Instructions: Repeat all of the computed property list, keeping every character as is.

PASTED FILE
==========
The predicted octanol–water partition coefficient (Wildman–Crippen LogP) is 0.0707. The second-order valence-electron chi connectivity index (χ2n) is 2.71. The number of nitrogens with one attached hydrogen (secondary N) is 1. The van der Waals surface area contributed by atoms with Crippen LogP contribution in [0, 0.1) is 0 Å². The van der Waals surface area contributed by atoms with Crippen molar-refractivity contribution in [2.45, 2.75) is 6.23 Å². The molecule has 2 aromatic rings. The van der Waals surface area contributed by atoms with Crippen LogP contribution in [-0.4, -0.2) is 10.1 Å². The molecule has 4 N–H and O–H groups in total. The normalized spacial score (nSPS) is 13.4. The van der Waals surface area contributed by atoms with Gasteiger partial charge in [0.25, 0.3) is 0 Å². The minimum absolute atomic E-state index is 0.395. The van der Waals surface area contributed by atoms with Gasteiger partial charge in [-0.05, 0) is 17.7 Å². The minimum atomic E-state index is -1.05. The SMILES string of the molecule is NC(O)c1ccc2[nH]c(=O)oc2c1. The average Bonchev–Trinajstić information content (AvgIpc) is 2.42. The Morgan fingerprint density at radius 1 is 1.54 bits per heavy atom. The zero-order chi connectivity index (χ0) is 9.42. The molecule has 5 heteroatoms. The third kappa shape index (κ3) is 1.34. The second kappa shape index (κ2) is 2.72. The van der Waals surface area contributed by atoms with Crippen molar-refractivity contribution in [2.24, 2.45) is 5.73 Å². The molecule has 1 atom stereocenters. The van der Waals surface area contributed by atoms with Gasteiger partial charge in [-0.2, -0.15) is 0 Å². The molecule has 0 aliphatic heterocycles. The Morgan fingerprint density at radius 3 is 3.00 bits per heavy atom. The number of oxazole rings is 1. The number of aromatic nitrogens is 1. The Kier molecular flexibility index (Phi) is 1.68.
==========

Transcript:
The predicted octanol–water partition coefficient (Wildman–Crippen LogP) is 0.0707. The second-order valence-electron chi connectivity index (χ2n) is 2.71. The number of nitrogens with one attached hydrogen (secondary N) is 1. The van der Waals surface area contributed by atoms with Crippen LogP contribution in [0, 0.1) is 0 Å². The van der Waals surface area contributed by atoms with Crippen molar-refractivity contribution in [2.45, 2.75) is 6.23 Å². The molecule has 2 aromatic rings. The van der Waals surface area contributed by atoms with Crippen LogP contribution in [-0.4, -0.2) is 10.1 Å². The molecule has 4 N–H and O–H groups in total. The normalized spacial score (nSPS) is 13.4. The van der Waals surface area contributed by atoms with Gasteiger partial charge in [0.25, 0.3) is 0 Å². The minimum absolute atomic E-state index is 0.395. The van der Waals surface area contributed by atoms with Gasteiger partial charge in [-0.05, 0) is 17.7 Å². The minimum atomic E-state index is -1.05. The SMILES string of the molecule is NC(O)c1ccc2[nH]c(=O)oc2c1. The average Bonchev–Trinajstić information content (AvgIpc) is 2.42. The Morgan fingerprint density at radius 1 is 1.54 bits per heavy atom. The zero-order chi connectivity index (χ0) is 9.42. The molecule has 5 heteroatoms. The third kappa shape index (κ3) is 1.34. The second kappa shape index (κ2) is 2.72. The van der Waals surface area contributed by atoms with Crippen molar-refractivity contribution in [2.24, 2.45) is 5.73 Å². The molecule has 1 atom stereocenters. The van der Waals surface area contributed by atoms with Gasteiger partial charge in [-0.2, -0.15) is 0 Å². The molecule has 0 aliphatic heterocycles. The Morgan fingerprint density at radius 3 is 3.00 bits per heavy atom. The number of oxazole rings is 1. The number of aromatic nitrogens is 1. The Kier molecular flexibility index (Phi) is 1.68.